I sent my first email newsletter on March 25, 2002.
When I started, there was one other email newsletter that I was aware of that was published to help artists build their businesses.
If you had told me that I’d still be writing it in 2016, I would have questioned your sanity. And then I would have questioned my own for starting.
I’ve been delivering this content every week for 14 years. Every. Single. Week.
I’ve never missed an issue. (Knock on wood.)
I’ve come close. Some editions are down to the wire, as I feel pressure to publish high-quality content in an increasingly noisy environment.
What’s The Big Deal?
If I skipped a week here and there, you probably wouldn’t miss it, but you might wonder if I am serious about nurturing a relationship with you.
You might question whether or not I’m “the real thing” or just another fly-by-night person thinking she has the chops to coach artists about their careers and businesses.
Here’s the thing: You signed up for a weekly email. You may not be waiting for it to hit your inbox at 8 a.m. Mountain Time on Thursday mornings, but you expect it.
I don’t want to let you down.
My newsletter, whether you realize it or not, nurtures trust. You, whether you realize it or not, have grown to trust that I will send it every week.
In the crowded online world and in the crowded art world, trust matters.
How To Build Trust With The People On Your List
Trust with your list starts with a promise: to give people what they signed up to receive.
I suggest clearly articulating your promise. “Sign up for my list” isn’t a promise, it’s a command. A promise sounds more like this: “If you are kind enough to trust me with your email address, you’ll be the first to see new work in my monthly email newsletter.”
This is your word and shouldn’t be taken lightly.
If you promise a monthly email, send it monthly. Once you skip one issue, it is easier to skip the next and the one after that.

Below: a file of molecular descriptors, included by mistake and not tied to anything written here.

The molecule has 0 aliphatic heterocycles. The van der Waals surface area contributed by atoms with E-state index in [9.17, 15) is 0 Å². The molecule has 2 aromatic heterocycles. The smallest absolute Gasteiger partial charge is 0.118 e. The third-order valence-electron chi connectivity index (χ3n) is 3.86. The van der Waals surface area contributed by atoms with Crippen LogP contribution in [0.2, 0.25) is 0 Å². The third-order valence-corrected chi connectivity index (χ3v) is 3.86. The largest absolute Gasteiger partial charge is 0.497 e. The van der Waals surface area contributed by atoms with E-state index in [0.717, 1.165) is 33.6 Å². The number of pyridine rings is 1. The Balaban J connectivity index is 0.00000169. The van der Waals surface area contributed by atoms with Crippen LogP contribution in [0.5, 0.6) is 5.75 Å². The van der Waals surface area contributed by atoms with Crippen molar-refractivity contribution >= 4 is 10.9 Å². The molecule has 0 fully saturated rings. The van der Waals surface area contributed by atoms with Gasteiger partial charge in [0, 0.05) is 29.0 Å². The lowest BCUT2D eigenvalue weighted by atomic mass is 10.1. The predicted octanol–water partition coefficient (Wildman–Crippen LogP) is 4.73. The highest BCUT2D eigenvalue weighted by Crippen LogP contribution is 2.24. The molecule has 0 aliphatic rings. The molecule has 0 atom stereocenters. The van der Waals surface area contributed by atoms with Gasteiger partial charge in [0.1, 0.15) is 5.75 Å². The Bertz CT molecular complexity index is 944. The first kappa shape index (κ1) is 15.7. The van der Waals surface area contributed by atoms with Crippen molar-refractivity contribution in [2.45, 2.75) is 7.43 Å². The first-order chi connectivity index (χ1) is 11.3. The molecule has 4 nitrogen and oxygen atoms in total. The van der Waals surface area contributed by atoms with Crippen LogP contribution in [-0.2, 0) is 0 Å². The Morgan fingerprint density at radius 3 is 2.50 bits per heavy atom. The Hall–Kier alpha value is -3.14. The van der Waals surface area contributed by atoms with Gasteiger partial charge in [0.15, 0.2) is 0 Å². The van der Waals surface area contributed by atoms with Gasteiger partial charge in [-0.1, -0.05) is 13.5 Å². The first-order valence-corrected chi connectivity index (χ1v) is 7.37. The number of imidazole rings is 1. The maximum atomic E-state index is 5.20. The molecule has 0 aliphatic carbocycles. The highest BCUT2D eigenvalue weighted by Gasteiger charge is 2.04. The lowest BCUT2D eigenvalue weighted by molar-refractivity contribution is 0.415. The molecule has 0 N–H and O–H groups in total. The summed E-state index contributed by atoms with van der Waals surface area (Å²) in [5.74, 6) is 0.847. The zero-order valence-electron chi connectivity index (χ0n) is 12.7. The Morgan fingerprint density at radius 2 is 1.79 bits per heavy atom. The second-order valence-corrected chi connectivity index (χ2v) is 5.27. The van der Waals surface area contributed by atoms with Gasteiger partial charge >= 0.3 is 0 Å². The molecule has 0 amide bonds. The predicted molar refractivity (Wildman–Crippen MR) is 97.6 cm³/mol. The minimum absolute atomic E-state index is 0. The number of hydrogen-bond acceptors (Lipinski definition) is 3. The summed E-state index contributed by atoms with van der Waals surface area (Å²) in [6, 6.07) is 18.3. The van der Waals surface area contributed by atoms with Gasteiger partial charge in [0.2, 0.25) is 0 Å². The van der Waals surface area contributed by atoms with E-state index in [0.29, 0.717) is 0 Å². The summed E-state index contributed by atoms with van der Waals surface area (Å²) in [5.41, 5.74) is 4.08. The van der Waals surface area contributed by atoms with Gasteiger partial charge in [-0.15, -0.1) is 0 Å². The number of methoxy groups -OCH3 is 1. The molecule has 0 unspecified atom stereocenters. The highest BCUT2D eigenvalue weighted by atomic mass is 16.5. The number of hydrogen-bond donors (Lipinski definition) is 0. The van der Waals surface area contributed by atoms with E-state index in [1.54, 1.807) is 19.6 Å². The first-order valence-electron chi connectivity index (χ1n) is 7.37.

Don’t bother with the excuses because I’ve heard them all. If I figured out how to start sending a weekly email back in 2002 and have been faithful to the schedule, you can make a promise that you can live up to.
I hope that the mere pressure of living up to this promise should help you find something to say.
Make a promise to yourself, not just to the people on your list. Do it to claim your position as CEO of your art business.
The people on your list aren’t random people off the street. They are people who believed enough in you that they gave you access to their inboxes. They trusted you.
They said freely: “Here’s my email. Use it! Let me know what’s going on with your art.”
Don’t squander this trust. If you blow the chance to share your art with the people who have asked to see it, you might as well throw in the towel. Your opportunities won’t get much brighter than this.
It goes beyond your email newsletter.
Are you honoring your commitments?
Are you meeting your deadlines?
Can people depend on you to follow through with your promises?
These aren’t small things. There are thousands and thousands of artists trying to turn their art into full-time careers.
Gallerists, curators, and collectors don’t have the time or patience to deal with difficult artists. They’ll find someone else to do the job.
How are you building trust? How are you ceding it to other artists who are more reliable?
Alyson B. Stanfield is an artist advocate and business mentor at ArtBizCoach.com. This article was originally published in her Art Biz Insider, which is sent weekly to thousands of artists who are elevating their businesses. Start your subscription now and get Alyson’s six free art-marketing video lessons at ArtBizCoach.com.